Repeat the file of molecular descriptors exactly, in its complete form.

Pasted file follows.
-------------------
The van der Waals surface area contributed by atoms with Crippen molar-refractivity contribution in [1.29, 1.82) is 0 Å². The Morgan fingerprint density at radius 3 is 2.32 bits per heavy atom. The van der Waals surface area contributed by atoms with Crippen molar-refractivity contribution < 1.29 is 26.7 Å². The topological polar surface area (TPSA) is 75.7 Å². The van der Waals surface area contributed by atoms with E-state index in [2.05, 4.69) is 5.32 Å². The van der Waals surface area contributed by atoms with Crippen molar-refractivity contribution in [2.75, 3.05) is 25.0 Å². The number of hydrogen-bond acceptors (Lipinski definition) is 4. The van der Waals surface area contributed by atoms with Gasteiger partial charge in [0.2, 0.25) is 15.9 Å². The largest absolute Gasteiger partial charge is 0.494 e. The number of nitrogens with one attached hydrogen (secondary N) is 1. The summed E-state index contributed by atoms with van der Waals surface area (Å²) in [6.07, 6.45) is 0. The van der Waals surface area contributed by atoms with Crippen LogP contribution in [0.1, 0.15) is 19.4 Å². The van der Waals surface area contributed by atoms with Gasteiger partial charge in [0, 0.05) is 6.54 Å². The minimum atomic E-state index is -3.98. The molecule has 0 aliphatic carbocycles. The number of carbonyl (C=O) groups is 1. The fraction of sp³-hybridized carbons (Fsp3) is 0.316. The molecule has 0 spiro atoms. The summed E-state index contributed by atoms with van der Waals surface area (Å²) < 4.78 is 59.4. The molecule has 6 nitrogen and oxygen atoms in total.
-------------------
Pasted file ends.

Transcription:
The van der Waals surface area contributed by atoms with Crippen molar-refractivity contribution in [1.29, 1.82) is 0 Å². The Morgan fingerprint density at radius 3 is 2.32 bits per heavy atom. The van der Waals surface area contributed by atoms with Crippen molar-refractivity contribution < 1.29 is 26.7 Å². The topological polar surface area (TPSA) is 75.7 Å². The van der Waals surface area contributed by atoms with E-state index in [2.05, 4.69) is 5.32 Å². The van der Waals surface area contributed by atoms with Crippen molar-refractivity contribution in [2.75, 3.05) is 25.0 Å². The number of hydrogen-bond acceptors (Lipinski definition) is 4. The van der Waals surface area contributed by atoms with Gasteiger partial charge in [0.2, 0.25) is 15.9 Å². The largest absolute Gasteiger partial charge is 0.494 e. The number of nitrogens with one attached hydrogen (secondary N) is 1. The summed E-state index contributed by atoms with van der Waals surface area (Å²) in [6.07, 6.45) is 0. The van der Waals surface area contributed by atoms with Crippen LogP contribution in [0.1, 0.15) is 19.4 Å². The van der Waals surface area contributed by atoms with Gasteiger partial charge in [0, 0.05) is 6.54 Å². The minimum atomic E-state index is -3.98. The molecule has 0 aliphatic carbocycles. The number of carbonyl (C=O) groups is 1. The fraction of sp³-hybridized carbons (Fsp3) is 0.316. The molecule has 0 spiro atoms. The summed E-state index contributed by atoms with van der Waals surface area (Å²) < 4.78 is 59.4. The molecule has 6 nitrogen and oxygen atoms in total.